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Here's my Charcuterie Play Day report.  I was so busy charcuting that I didn't get a lot of good pictures, but a couple of other cameras were hard at work, and I'll try to get those guys to post here too.

Before the chaos descended, I managed to arrange this plate of my lamb prosciutto and saucisson sec.  The saucisson is actually my least favorite of the stuff I've made so far, but other people seem to really like it.

gallery_16307_2661_44005.jpg

Wow Abra. The lamb prosciutto looks fabulous and surely tastes exceptional. What a remarkable party. Now I know what I'm missing. PORK !!! Unfortunately it don't agree with me :angry:

H.B. aka "Legourmet"

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Lovely plate Abra!

I put in my first order of Bactoferm and some collagen casings yesterday from BP and I am ready to do some dry curing this weekend. Problem is where to start....

Coppa

Tuscan Salame

Soppressata

Pepperone

too many choices

E. Nassar
Houston, TX

My Blog
contact: enassar(AT)gmail(DOT)com

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Start simple and easy! The hook for me was the miraculous transformation of the first piece of fatty pork into a pancetta-like object with a bit of salt, spice, and nitrite. It goes from cheap by-product to this amazing thing that will make the house smell heavenly when you fry it up to start a soup....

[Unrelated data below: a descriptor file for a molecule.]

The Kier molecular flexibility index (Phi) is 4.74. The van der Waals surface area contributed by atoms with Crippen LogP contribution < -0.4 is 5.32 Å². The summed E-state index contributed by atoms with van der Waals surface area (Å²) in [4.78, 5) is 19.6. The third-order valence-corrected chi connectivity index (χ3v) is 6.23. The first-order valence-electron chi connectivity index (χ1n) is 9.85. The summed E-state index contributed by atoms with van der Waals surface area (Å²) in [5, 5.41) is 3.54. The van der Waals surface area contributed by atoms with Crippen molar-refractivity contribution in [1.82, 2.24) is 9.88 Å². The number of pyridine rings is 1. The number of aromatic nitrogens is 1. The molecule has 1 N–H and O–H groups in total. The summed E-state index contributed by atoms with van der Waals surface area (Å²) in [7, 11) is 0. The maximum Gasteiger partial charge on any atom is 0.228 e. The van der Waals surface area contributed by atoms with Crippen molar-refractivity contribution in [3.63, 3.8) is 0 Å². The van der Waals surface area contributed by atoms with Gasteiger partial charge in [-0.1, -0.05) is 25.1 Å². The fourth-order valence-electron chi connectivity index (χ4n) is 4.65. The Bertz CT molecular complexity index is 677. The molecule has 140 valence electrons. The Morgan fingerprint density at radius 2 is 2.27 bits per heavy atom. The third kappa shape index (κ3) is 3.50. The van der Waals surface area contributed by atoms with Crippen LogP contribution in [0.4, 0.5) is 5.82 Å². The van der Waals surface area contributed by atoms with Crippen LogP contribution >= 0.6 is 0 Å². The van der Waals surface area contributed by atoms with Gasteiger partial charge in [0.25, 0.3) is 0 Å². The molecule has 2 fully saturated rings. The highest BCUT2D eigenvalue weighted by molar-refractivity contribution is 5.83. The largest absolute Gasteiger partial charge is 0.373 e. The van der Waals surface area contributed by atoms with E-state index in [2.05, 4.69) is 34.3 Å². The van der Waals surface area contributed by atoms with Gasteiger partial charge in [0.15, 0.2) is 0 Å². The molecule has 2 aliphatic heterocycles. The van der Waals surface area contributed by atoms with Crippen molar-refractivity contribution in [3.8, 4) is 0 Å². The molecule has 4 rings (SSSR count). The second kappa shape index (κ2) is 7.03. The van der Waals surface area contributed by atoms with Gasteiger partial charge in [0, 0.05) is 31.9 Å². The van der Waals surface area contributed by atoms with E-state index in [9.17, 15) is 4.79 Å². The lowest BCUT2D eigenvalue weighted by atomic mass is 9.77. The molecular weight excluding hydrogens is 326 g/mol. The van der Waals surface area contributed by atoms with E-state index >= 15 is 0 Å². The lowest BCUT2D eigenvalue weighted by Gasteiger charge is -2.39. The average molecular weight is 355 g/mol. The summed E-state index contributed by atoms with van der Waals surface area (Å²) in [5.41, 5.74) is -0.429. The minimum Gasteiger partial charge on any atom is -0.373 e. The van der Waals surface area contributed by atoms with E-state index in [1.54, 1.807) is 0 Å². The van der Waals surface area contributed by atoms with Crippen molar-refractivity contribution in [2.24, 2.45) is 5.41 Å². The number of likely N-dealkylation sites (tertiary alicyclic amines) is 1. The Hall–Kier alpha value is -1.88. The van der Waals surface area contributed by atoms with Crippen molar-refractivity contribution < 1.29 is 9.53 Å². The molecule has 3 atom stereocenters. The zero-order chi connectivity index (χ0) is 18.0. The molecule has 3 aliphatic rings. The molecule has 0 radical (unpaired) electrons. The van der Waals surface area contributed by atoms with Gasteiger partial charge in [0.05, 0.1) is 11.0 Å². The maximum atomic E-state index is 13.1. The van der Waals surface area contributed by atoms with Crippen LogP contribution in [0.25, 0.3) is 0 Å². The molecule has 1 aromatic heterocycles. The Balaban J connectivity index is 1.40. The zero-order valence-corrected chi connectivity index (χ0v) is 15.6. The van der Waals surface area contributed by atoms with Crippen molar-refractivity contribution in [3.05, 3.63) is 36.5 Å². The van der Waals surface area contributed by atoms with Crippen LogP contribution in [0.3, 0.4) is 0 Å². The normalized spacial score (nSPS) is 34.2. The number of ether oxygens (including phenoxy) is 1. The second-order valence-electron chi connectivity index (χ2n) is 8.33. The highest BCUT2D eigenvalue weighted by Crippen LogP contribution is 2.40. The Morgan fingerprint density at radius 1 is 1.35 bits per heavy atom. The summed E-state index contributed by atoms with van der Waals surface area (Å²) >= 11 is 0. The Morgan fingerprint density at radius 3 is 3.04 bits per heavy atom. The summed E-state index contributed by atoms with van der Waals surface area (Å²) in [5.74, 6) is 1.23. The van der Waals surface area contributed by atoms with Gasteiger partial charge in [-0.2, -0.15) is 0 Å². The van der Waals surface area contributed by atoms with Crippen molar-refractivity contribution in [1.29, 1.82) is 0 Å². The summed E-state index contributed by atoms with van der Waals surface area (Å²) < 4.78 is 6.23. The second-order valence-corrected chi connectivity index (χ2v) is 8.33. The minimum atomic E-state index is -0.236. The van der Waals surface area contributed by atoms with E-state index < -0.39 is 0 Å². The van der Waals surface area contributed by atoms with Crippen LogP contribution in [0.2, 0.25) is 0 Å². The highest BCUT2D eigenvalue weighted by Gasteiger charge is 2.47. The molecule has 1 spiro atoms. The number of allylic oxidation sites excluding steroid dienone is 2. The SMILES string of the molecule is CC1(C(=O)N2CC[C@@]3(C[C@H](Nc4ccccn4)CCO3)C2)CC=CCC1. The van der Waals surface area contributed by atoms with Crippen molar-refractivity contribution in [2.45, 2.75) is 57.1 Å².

My first dry cured meat will be a coppa- I won't cut it up. Part of the reason I am starting simple is that I am trying to learn from my mistakes, and i don't want my disasters to come in the form of a sausage that I made from meat i carefully trimmed, chilled, ground, mixed, stuffed, and hung. I am trying cure, cure, hang.

Lovely plate Abra!

I put in my first order of Bactoferm and some collagen casings yesterday from BP and I am ready to do some dry curing this weekend. Problem is where to start....

Coppa

Tuscan Salame

Soppressata

Pepperone

too many choices

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At last! I've finally made it through the "long march" of all 45 pages of this thread. At this point I feel like I know all of you like old friends, so I suppose I should introduce myself.

I'm a struggling (ok, not really) grad student with a love of good meat. Though I live in a university-owned apartment, I seem to get by, with an offset smoker tucked away in the bushes for BBQ, grilling, you name it. While I've been making sausage (hand grinder - too much work!) for about a year, it wasn't until I stumbled across Michael and Bryan's book that the heavens opened up and I basked in the glory that is charcuterie.

Since then (about 3 weeks ago), I've been trying like mad to catch up with all of you. Here's what I've done or am working on: